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On to the Reims Cathedral. When the townspeople started building this cathedral, they knew they would never see it completed, they could only hope it would be finished in their grandchildren’s lifetimes. I can’t imagine anyone starting a project like that today, that wouldn’t see completion in their lifetime. I was inside taking pictures and acting like a tourist, I heard a tone, then beautiful singing. There was a group of maybe 20 people, also tourists, standing in the center of the main aisle singing. It was beautiful. I started to record it, but soon had to shut off the camera, and I just sat at the base of a column and let some tears leak out. It wasn’t so much a religious experience as one of beauty. The singers stopped and became tourists again, walking around snapping photos. I loved the window just above the door

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DSCN2031The Marc Chagall windows at the back of the church.

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The ceiling

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The rose window, which is the original glass from 1255, although it was removed during WWI to save it.

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Some windows that were damaged in the war were replaced by the champagne makers in the area, and show harvesting scenes.

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This is actually a historically important cathedral, as most of the kings of France were crowned here after 1027. Joan of Arc famously led Charles VII here. Almost forgot, here are some pics of the outside.

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Beside the church and about a block away is a library donated by one of my favorite Scotsmen, Andrew Carnegie.

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Beautiful Art Deco.

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Chandelier.

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Now I have never seen such a huge card catalog, nor such a pretty one.

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Now that some morning has gone by, I decided to sip some champagne. Unfortunately the travel center in front of the cathedral was so busy that by the time they made my reservation, left me standing at the counter waiting to pay, while an intern said she couldn’t do anything, watching her colleague run all around yelling at people, I finally told them I thought there wasn’t any more time for me to get to the champagne house. The woman apologized profusely, saying she has been trying to get help all morning, but…I have a train to catch and taking the next tour is cutting it too close. By now I’m hungry so I walked to the main drag with all the restaurants and decided on an Italian place I saw earlier. I couldn’t help it, they had a gorgonzola pasta and I couldn’t resist.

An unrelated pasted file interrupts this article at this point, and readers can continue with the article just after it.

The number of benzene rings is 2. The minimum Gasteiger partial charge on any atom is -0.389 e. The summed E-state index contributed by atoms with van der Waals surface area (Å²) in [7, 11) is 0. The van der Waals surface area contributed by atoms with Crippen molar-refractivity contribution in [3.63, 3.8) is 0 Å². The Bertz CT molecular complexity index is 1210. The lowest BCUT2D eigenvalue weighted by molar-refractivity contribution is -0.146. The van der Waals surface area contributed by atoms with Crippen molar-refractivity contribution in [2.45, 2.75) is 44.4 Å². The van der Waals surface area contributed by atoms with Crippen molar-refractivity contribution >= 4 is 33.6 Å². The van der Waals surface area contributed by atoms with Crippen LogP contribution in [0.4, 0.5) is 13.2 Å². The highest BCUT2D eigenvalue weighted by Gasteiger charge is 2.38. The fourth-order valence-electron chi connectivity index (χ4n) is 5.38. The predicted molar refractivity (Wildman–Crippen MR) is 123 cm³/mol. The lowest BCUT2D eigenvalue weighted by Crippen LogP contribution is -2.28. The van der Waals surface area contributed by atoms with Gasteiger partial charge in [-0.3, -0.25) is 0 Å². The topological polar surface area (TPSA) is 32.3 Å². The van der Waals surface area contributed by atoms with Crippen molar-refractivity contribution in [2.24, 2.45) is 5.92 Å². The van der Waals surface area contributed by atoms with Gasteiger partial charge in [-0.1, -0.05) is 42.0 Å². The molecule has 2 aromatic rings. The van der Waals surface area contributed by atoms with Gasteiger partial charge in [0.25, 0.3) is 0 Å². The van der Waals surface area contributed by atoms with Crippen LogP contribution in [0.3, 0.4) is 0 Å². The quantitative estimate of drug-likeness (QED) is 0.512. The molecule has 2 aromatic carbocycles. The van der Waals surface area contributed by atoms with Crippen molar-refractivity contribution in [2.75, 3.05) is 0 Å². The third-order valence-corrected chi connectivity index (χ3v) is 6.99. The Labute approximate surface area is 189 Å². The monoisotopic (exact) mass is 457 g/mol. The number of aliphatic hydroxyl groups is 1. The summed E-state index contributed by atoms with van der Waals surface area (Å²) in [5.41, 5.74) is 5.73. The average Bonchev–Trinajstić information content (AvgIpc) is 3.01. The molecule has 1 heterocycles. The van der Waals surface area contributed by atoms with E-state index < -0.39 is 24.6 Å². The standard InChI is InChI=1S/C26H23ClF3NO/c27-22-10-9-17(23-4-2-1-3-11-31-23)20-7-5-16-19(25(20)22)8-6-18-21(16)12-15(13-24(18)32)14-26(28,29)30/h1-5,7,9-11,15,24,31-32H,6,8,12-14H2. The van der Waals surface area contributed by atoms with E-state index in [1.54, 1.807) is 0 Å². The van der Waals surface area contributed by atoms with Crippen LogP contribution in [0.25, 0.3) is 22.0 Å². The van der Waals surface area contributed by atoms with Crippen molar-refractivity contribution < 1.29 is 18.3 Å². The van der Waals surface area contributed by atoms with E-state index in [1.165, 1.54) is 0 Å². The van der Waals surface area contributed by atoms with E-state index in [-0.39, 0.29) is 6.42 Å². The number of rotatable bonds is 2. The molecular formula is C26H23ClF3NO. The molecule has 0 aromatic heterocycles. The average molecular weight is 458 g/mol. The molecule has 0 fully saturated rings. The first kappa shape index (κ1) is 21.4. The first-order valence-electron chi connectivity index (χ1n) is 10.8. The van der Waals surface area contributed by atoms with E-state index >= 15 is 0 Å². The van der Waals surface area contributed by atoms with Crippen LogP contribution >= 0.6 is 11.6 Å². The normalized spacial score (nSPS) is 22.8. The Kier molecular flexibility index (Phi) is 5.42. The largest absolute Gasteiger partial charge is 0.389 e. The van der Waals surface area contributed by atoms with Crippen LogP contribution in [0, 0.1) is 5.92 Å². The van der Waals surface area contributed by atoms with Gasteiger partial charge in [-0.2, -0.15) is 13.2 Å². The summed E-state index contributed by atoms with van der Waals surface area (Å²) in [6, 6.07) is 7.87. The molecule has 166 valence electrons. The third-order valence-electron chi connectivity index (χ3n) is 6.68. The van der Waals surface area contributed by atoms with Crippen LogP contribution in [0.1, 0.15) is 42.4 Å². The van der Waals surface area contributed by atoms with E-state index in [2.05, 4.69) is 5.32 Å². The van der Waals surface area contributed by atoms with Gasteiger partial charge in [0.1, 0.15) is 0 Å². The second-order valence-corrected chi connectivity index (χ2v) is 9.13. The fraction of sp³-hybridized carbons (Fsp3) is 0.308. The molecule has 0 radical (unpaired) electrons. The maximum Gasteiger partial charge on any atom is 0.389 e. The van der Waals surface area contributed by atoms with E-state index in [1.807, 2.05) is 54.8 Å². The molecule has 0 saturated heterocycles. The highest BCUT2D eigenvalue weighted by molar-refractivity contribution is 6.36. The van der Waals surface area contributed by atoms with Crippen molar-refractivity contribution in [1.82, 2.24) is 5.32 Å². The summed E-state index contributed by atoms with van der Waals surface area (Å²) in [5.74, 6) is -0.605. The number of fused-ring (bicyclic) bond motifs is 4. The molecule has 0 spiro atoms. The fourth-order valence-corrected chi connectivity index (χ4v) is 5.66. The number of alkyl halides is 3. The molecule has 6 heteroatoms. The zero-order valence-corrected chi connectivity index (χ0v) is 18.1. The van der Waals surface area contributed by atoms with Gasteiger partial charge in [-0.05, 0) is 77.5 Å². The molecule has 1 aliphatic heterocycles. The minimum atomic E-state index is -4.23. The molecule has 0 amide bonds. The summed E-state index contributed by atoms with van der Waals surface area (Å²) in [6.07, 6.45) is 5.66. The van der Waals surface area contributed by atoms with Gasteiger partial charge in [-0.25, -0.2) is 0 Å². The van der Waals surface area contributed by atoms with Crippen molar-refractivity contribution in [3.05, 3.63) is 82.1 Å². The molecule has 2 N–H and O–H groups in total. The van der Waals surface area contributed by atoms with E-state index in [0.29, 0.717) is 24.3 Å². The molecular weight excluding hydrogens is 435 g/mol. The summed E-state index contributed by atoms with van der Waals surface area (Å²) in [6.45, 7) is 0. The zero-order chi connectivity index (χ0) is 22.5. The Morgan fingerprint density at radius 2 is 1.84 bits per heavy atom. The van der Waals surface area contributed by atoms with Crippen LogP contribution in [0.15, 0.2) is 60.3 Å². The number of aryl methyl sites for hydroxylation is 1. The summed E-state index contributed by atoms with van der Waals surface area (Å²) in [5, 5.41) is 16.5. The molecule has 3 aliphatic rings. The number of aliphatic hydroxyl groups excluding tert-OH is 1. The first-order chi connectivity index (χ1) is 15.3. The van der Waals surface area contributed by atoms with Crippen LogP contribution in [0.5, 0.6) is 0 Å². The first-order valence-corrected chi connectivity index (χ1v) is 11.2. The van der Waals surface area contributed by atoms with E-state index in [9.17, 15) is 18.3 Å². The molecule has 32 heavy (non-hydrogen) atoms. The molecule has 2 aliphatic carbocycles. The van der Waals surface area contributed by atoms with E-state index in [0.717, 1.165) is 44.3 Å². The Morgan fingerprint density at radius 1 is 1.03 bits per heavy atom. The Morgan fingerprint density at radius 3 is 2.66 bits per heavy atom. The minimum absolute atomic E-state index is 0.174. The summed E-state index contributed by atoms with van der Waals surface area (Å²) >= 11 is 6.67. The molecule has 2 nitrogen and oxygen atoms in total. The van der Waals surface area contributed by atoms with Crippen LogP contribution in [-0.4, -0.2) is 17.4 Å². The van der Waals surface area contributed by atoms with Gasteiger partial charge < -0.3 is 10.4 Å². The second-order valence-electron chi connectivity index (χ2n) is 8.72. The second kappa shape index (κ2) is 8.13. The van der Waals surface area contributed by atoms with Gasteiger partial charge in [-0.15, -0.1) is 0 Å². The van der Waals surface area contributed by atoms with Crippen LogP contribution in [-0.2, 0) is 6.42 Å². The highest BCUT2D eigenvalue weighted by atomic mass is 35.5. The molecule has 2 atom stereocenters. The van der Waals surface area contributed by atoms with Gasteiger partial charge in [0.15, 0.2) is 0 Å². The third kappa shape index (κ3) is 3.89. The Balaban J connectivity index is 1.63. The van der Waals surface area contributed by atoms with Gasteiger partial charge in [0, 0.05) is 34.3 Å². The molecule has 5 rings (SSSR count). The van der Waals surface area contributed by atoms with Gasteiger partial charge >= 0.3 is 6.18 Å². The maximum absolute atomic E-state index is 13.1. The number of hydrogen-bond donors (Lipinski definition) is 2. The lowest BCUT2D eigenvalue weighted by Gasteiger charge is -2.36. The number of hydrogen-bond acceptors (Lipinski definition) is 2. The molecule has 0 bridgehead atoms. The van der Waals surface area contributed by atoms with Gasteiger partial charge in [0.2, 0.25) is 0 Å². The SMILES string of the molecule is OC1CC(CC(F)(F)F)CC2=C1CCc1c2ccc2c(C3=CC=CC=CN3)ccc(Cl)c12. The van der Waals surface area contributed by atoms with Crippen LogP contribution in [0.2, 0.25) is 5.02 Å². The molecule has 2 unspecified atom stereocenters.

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After I ate, I walked to the Museum of the Surrender, to see the actual room where the Germans signed the surrender papers to begin the end of WWII. Apparently there’s a ticker tape of the news, and the walls still have maps with troop positions. Unfortunately I didn’t notice that it closes from 12-2 so I could only photograph the building. 😦

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On the way back I swung by the Porte de Mars, a Roman gate from the 2nd century. The. Second. Century! Sorry, but as a history geek, this stuff really thrills me. It was one of 4 gates into the city and the only one left standing after WWI. You can see the different levels of construction by the deterioration of the columns.

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My time in Reims was strange. Usually I am a planner, but being on an extended journey (56 days), it can become all planning and no doing if I’m not careful. This was the closest trip to the city and I had had the itch to travel for a while so I planned it last minute and didn’t have time to obsess over schedules and such. 🙂 I think I paid the price, not getting to do 2 of the 3 things I wanted to do there, but I did see enough to know that I am not interested in going back. Here are some random shots I took around the city.

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Epernay is another story, and another blog post. It’s 12:30PM already and I don’t want to stay inside all day writing.